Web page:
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Have Yahoo Mail? Make it Usable

By Gabe Kingsley, PIBMUG’s San Francisco Special Correspondent

        Quick quiz: True or false—a Yahoo mail account’s main purpose is as a spam accumulator. It’s true provided you don’t use their powerful filtering tools. If you already have a Yahoo account, jump right in. Otherwise visit http://www.Yahoo.com click on “Sign Up” (under “Personal Assistant”), and you’ll be ready to go. Tip: give only required personal information.

        Request notifications or sharing your info is at your own risk (although you can always edit your personal settings later). Once the account is established, click on “Mail” on the Yahoo.com home page. Sign in and select “Mail Options” on the right side of the page, and then click “Filters” in the “Management” column.

What’s a Filter?
     
The concept is easy: a filter is a rule you establish that controls how incoming messages are treated. You can specify conditions for accepting or rejecting mail, and make these rules broad or very specific. Even simple filters can allow mail from a certain source or about a specific subject, or can block mail from other sources or subjects. The most important thing? Filters should be specific to give you the greatest control. When I set up my Yahoo e-mail account, I use filters to allow only specific From addresses or text in Subject lines, and send all others (all non-specified addresses) to the Trash folder, where it gets deleted. First, think about what you want to accomplish. Do you want to include or exclude? What folder do you want messages to go to, Inbox, Trash, or another folder you create?

Creating and Using Filters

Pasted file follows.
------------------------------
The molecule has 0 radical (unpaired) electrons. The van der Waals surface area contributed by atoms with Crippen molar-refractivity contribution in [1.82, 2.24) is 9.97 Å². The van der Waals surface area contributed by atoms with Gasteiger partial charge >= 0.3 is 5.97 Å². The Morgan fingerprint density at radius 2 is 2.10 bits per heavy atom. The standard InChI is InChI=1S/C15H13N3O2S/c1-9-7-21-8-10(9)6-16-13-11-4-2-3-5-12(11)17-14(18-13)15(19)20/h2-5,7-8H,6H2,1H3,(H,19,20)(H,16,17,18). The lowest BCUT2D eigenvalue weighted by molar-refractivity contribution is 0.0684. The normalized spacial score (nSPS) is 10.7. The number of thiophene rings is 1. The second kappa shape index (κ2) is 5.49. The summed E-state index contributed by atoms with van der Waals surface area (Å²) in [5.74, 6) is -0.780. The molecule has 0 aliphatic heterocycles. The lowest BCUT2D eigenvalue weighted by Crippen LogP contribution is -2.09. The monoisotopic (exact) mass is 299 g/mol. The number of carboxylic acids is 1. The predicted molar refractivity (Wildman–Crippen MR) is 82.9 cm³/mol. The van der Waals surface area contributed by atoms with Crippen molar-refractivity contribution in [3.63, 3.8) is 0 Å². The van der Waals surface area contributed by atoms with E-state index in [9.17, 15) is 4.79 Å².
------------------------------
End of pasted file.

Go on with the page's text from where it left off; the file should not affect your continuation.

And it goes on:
Start by selecting “Add Filter” on the “Filters” page. There are a few boxes with drop down lists from which you make selections. You can include or exclude e-mail based on words in certain headings, or text from within the body of a message. You can configure filters under any of the following headings:
From Header (originator of the message)
To/CC (you and any other recipients)
Subject (topic of message)
Message Body (any word(s) in message)

Select one of the following conditions from the drop down for each of the above that you use:
Contains
Does Not Contain
Begins With
Ends With
Enter appropriate text in the box next to each of the above that you wish to be acted upon.

Message Actions: Move to Folder: InBox - Bulk - Trash - (or any folder of user’s creation). Here are some examples:
Create a rule to accept mail From nancy@bigfoot.com and Move to Folder named Inbox (select “Move message to folder” at the bottom).
Reject all mail From the domain abc.com and Move to Folder named Trash.
Allow mail with the phrase, “Family News” in the Subject field and Move to Folder you create named Family (create custom folders on the “Check Mail” page by clicking on “Folders Add” above “Inbox”).

        If you subscribe to discussion or special interest groups, or receive news bulletins, you can easily filter mail from them. Do it by creating a Filter that specifies a consistent line of text that appears in the Subject line of their messages, such as “IBM User Group” or “Genealogy,” and send it to the folder of your choice. (The text can even be a unique word or phrase embedded within the Subject field). You can also enable a news message by the originator’s address in the From field. Note: Make sure your rules do not conflict. You may enable messages from a source by its return address that also contains text in the Subject field that you block for another. In the case of such conflicts, use multiple conditions in the filter, such as From a specific address and with specific text in the Subject field.

An Easy Filter Trick
     
I find it easiest to create and track individual rules for all the messages I wish to move to a specific folder. That way if you cancel a subscription or wish to make a change to a rule, you can simply delete or edit the individual filter.

        However, if simplicity is what you prefer, you can group your “allowable” Filters into one list of originators or certain subjects. This tells Yahoo to send everything to the Trash folder that does not meet specific criteria in the Subject field (such as: If Subject does not contain “[broad_band]” or “INFOWORLD” or “BRIAN LIVINGSTON” or “Woody’s” or “Briefing” Then Move the message to Trash.)